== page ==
My favorite movie of all time is Out of Africa. Not because of the beautiful landscape, although it is breathtaking. Not because of the intense clash of Karen Blixen’s aristocratic way of life with the grit required to survive the rough African terrain, although the beauty and absurdity of it is equally magnificent. But because of the way love seeped into the crevices of the family system that developed on Blixen’s plantation and took up residency in unconventional yet authentic ways.
Like water on dry land seeks refuge in the porous earth, love changes us and softens us while helping us to grow and flourish. Love bridges the gaps we often create to separate ourselves from one another and allows us to rejoin in our oneness. Out of Africa begins and ends with Blixen narrating from her journal: I had a farm in Africa at the foot of the Ngong Hills. And her voice lulls viewers and guides us to that sacred space where love resides.
Since returning from Rwanda nine days ago, I often catch myself thinking, I have a home in Africa … My heart aches with homesickness. And while my team and I called the ALARM compound “home,” what I am homesick for is what I have begun to think of as my “Africa family.” They are my home in Africa.
Upon returning from Africa my life quickly catapulted into the usual hectic chaos so common to the American way of life. There are six other people who comprise my “home in Africa” and each of us quickly fell into the chaos of returning from a long trip, catching up with work, reintegrating with family and simply going on with life and business as usual. Yet not one of us has been able to quite shake our homesickness.
Two days after arriving from Africa I was back on a plane to DC. I woke up Tuesday morning violently ill. I could not meet my colleagues for the day of meetings we had scheduled. I spent the morning rushing to the restroom. By noon, I had stopped bothering even picking myself up off the bathroom floor. I knew I would be right back there in 20 or 30 minutes anyway. By 4 p.m., I realized I needed help. And by 5 p.m. I was in the emergency room. The first question asked: “Have you been to Africa?”
And though Rwanda is 3000 miles away from the closest Ebola outbreak, I was rushed to an isolation room and the nurse and doctor took great care to treat me as humanely and kindly as they possibly could while wearing something akin to a hazmat suit. Numerous questions and blood tests later, I was assured I did not have Ebola. I was diagnosed with a bacterial infection, given an IV of Cipro, a follow up prescription and released from the hospital.
I have been in “isolation” since — alone in my house, craving human contact.
Seth Godin released a blog this morning titled, “We have Ebola.” In the article he writes, “It’s tragic but not surprising to watch the marketing of another epidemic unfold. It starts with, ‘We’ don’t have Ebola, ’they’ do. They live somewhere else, or look different or speak another language. Our kneejerk reaction is that ‘they’ need to be isolated from us.”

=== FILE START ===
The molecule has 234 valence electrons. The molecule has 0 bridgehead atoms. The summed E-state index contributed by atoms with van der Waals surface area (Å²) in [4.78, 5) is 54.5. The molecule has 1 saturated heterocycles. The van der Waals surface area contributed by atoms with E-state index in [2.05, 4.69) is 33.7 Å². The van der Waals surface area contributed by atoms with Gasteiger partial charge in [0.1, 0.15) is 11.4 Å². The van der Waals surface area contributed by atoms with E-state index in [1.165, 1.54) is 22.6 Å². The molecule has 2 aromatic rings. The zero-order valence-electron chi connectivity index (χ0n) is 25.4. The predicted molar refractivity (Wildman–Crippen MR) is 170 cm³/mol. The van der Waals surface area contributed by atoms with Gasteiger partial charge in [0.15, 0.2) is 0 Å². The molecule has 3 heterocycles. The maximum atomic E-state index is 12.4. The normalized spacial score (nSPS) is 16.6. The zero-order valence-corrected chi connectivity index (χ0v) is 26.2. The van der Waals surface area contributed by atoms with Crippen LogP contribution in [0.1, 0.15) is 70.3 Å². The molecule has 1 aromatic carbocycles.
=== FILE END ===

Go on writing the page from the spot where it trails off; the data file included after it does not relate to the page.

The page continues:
This hit home for me, because in addition to my homesickness, most people have not wanted to be around me. Although they know I don’t have Ebola, there is a lot of media hysteria and fear mongering that the general population is quite susceptible to.
This morning, as I was making coffee and thinking about how much I missed making coffee for my Africa family (homesickness makes you miss all the tiny details of home) and also contemplating how much I was looking forward to returning to the office tomorrow (because this isolation from everyone is making my homesickness worse), it occurred to me what this experience came to teach me.
Since returning from Africa nine days ago, I have been thinking about my Africa family as a team of six precious individuals. Yet, during this time of convalescence, I have missed being connected to humans in general. It has been lonely. In Godin’s “We have Ebola” blog, he also wrote this: “Fear of the other. Pushing us apart and paralyzing us. The thing is: We are they. They are us.” And I realized what my Africa family taught me, or rather reminded me: We are all one. We are all family. We have simply allowed ourselves to draw inward so much that we have separated. And love (and Ebola) is crying for us to rejoin.
I have a home in Africa, and I share it with you.
Robyn Short has ghostwritten numerous books and is the founder of GoodMedia Press. She is a student of A Course in Miracles, a self-study system of spiritual psychotherapy. Robyn is a passionate believer in peace and social justice. She holds a Bachelors of Science in Psychology from Auburn University, a Masters of Liberal Arts from Southern Methodist University and a Masters in Conflict Management and Dispute Resolution from Southern Methodist University. Robyn is the author of Prayers for Peace, and Peace People, co-authored with Nanon Williams. Robyn is available for book signings and to speak on topics of peacebuilding and nonviolence, especially as it relates to these core issues. Contact Robyn by email.